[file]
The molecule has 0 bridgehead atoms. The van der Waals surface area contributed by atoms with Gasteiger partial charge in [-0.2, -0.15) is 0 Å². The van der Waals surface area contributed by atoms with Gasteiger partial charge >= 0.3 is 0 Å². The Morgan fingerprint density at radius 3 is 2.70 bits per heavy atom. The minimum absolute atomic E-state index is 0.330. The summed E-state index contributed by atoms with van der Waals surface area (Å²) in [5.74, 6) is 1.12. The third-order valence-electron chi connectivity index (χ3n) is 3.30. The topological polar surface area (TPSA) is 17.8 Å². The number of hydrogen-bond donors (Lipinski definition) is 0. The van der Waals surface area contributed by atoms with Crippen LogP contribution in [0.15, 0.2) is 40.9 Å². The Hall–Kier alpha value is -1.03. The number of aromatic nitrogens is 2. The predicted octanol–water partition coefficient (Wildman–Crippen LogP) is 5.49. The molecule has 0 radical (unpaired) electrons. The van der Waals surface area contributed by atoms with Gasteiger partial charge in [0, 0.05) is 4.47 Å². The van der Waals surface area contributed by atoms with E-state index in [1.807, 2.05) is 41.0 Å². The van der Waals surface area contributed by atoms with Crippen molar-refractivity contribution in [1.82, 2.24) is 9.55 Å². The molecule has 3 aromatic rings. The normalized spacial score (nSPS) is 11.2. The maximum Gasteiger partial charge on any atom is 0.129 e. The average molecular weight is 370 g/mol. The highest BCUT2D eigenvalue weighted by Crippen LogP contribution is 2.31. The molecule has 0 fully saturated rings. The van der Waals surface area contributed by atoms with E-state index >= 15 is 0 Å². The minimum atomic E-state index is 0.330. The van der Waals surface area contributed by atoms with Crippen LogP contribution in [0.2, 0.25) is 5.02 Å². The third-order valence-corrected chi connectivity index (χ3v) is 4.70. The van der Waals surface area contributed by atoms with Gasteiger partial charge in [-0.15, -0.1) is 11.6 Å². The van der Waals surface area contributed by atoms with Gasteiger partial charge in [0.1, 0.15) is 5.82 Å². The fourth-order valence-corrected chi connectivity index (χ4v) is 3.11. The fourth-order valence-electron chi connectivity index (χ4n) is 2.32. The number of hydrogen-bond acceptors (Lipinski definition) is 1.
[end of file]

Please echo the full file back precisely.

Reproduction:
The molecule has 0 bridgehead atoms. The van der Waals surface area contributed by atoms with Gasteiger partial charge in [-0.2, -0.15) is 0 Å². The van der Waals surface area contributed by atoms with Gasteiger partial charge >= 0.3 is 0 Å². The Morgan fingerprint density at radius 3 is 2.70 bits per heavy atom. The minimum absolute atomic E-state index is 0.330. The summed E-state index contributed by atoms with van der Waals surface area (Å²) in [5.74, 6) is 1.12. The third-order valence-electron chi connectivity index (χ3n) is 3.30. The topological polar surface area (TPSA) is 17.8 Å². The number of hydrogen-bond donors (Lipinski definition) is 0. The van der Waals surface area contributed by atoms with Crippen LogP contribution in [0.15, 0.2) is 40.9 Å². The Hall–Kier alpha value is -1.03. The number of aromatic nitrogens is 2. The predicted octanol–water partition coefficient (Wildman–Crippen LogP) is 5.49. The molecule has 0 radical (unpaired) electrons. The van der Waals surface area contributed by atoms with Gasteiger partial charge in [0, 0.05) is 4.47 Å². The van der Waals surface area contributed by atoms with E-state index in [1.807, 2.05) is 41.0 Å². The van der Waals surface area contributed by atoms with Crippen molar-refractivity contribution in [1.82, 2.24) is 9.55 Å². The molecule has 3 aromatic rings. The normalized spacial score (nSPS) is 11.2. The maximum Gasteiger partial charge on any atom is 0.129 e. The average molecular weight is 370 g/mol. The highest BCUT2D eigenvalue weighted by Crippen LogP contribution is 2.31. The molecule has 0 fully saturated rings. The van der Waals surface area contributed by atoms with E-state index >= 15 is 0 Å². The minimum atomic E-state index is 0.330. The van der Waals surface area contributed by atoms with Crippen LogP contribution in [0.2, 0.25) is 5.02 Å². The third-order valence-corrected chi connectivity index (χ3v) is 4.70. The van der Waals surface area contributed by atoms with Gasteiger partial charge in [-0.15, -0.1) is 11.6 Å². The van der Waals surface area contributed by atoms with Gasteiger partial charge in [0.1, 0.15) is 5.82 Å². The fourth-order valence-corrected chi connectivity index (χ4v) is 3.11. The fourth-order valence-electron chi connectivity index (χ4n) is 2.32. The number of hydrogen-bond acceptors (Lipinski definition) is 1.